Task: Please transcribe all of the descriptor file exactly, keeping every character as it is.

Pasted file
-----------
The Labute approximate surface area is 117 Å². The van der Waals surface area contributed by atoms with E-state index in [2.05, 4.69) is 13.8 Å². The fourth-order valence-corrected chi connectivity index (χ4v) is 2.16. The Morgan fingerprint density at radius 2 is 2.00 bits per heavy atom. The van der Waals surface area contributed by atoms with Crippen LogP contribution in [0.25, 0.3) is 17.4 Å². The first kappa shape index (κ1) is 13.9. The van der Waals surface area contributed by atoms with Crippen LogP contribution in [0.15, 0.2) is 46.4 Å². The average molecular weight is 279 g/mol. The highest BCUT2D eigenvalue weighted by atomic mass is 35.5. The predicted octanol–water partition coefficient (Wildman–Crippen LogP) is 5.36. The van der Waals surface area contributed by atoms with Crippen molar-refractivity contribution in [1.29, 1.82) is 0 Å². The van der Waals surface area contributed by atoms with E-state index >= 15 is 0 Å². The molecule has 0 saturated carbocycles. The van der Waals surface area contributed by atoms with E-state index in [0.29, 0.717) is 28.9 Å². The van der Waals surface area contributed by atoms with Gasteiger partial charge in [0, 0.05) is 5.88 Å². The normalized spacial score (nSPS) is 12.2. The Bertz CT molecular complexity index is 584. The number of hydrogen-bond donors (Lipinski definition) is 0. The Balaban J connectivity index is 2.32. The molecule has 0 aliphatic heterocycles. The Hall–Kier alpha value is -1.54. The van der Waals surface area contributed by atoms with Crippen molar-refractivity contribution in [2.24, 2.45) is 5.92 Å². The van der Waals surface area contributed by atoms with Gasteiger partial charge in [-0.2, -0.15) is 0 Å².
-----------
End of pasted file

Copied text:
The Labute approximate surface area is 117 Å². The van der Waals surface area contributed by atoms with E-state index in [2.05, 4.69) is 13.8 Å². The fourth-order valence-corrected chi connectivity index (χ4v) is 2.16. The Morgan fingerprint density at radius 2 is 2.00 bits per heavy atom. The van der Waals surface area contributed by atoms with Crippen LogP contribution in [0.25, 0.3) is 17.4 Å². The first kappa shape index (κ1) is 13.9. The van der Waals surface area contributed by atoms with Crippen LogP contribution in [0.15, 0.2) is 46.4 Å². The average molecular weight is 279 g/mol. The highest BCUT2D eigenvalue weighted by atomic mass is 35.5. The predicted octanol–water partition coefficient (Wildman–Crippen LogP) is 5.36. The van der Waals surface area contributed by atoms with Crippen molar-refractivity contribution in [1.29, 1.82) is 0 Å². The van der Waals surface area contributed by atoms with E-state index >= 15 is 0 Å². The molecule has 0 saturated carbocycles. The van der Waals surface area contributed by atoms with E-state index in [0.29, 0.717) is 28.9 Å². The van der Waals surface area contributed by atoms with Gasteiger partial charge in [0, 0.05) is 5.88 Å². The normalized spacial score (nSPS) is 12.2. The Bertz CT molecular complexity index is 584. The number of hydrogen-bond donors (Lipinski definition) is 0. The Balaban J connectivity index is 2.32. The molecule has 0 aliphatic heterocycles. The Hall–Kier alpha value is -1.54. The van der Waals surface area contributed by atoms with Crippen molar-refractivity contribution in [2.24, 2.45) is 5.92 Å². The van der Waals surface area contributed by atoms with Gasteiger partial charge in [-0.2, -0.15) is 0 Å².